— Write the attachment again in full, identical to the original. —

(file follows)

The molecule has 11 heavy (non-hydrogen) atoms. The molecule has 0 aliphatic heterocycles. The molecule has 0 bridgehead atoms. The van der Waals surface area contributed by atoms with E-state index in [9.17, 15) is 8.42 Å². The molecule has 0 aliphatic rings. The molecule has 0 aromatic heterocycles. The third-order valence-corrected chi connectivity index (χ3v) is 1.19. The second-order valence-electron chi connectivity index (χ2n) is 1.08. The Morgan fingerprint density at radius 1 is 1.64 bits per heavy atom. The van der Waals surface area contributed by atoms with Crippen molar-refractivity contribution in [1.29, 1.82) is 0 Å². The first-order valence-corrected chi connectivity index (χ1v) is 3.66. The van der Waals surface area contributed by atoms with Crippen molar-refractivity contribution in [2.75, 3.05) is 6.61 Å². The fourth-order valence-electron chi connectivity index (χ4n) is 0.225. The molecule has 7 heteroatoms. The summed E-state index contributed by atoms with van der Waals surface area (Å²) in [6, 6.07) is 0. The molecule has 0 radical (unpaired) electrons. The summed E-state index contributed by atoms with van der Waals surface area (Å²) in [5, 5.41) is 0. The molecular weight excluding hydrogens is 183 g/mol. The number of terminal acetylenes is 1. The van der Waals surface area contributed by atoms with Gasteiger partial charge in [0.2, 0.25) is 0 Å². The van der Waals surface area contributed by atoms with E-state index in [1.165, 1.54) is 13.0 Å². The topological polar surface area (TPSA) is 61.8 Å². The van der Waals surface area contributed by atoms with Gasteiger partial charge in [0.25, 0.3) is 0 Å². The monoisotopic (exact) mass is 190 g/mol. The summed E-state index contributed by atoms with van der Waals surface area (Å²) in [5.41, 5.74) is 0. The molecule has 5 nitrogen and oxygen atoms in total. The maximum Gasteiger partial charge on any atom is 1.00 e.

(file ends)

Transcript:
The molecule has 11 heavy (non-hydrogen) atoms. The molecule has 0 aliphatic heterocycles. The molecule has 0 bridgehead atoms. The van der Waals surface area contributed by atoms with E-state index in [9.17, 15) is 8.42 Å². The molecule has 0 aliphatic rings. The molecule has 0 aromatic heterocycles. The third-order valence-corrected chi connectivity index (χ3v) is 1.19. The second-order valence-electron chi connectivity index (χ2n) is 1.08. The Morgan fingerprint density at radius 1 is 1.64 bits per heavy atom. The van der Waals surface area contributed by atoms with Crippen molar-refractivity contribution in [1.29, 1.82) is 0 Å². The first-order valence-corrected chi connectivity index (χ1v) is 3.66. The van der Waals surface area contributed by atoms with Crippen molar-refractivity contribution in [2.75, 3.05) is 6.61 Å². The fourth-order valence-electron chi connectivity index (χ4n) is 0.225. The molecule has 7 heteroatoms. The summed E-state index contributed by atoms with van der Waals surface area (Å²) in [6, 6.07) is 0. The molecule has 0 radical (unpaired) electrons. The summed E-state index contributed by atoms with van der Waals surface area (Å²) in [5, 5.41) is 0. The molecular weight excluding hydrogens is 183 g/mol. The number of terminal acetylenes is 1. The van der Waals surface area contributed by atoms with Gasteiger partial charge in [0.2, 0.25) is 0 Å². The van der Waals surface area contributed by atoms with E-state index in [1.165, 1.54) is 13.0 Å². The topological polar surface area (TPSA) is 61.8 Å². The van der Waals surface area contributed by atoms with Gasteiger partial charge in [0.25, 0.3) is 0 Å². The monoisotopic (exact) mass is 190 g/mol. The summed E-state index contributed by atoms with van der Waals surface area (Å²) in [5.41, 5.74) is 0. The molecule has 5 nitrogen and oxygen atoms in total. The maximum Gasteiger partial charge on any atom is 1.00 e.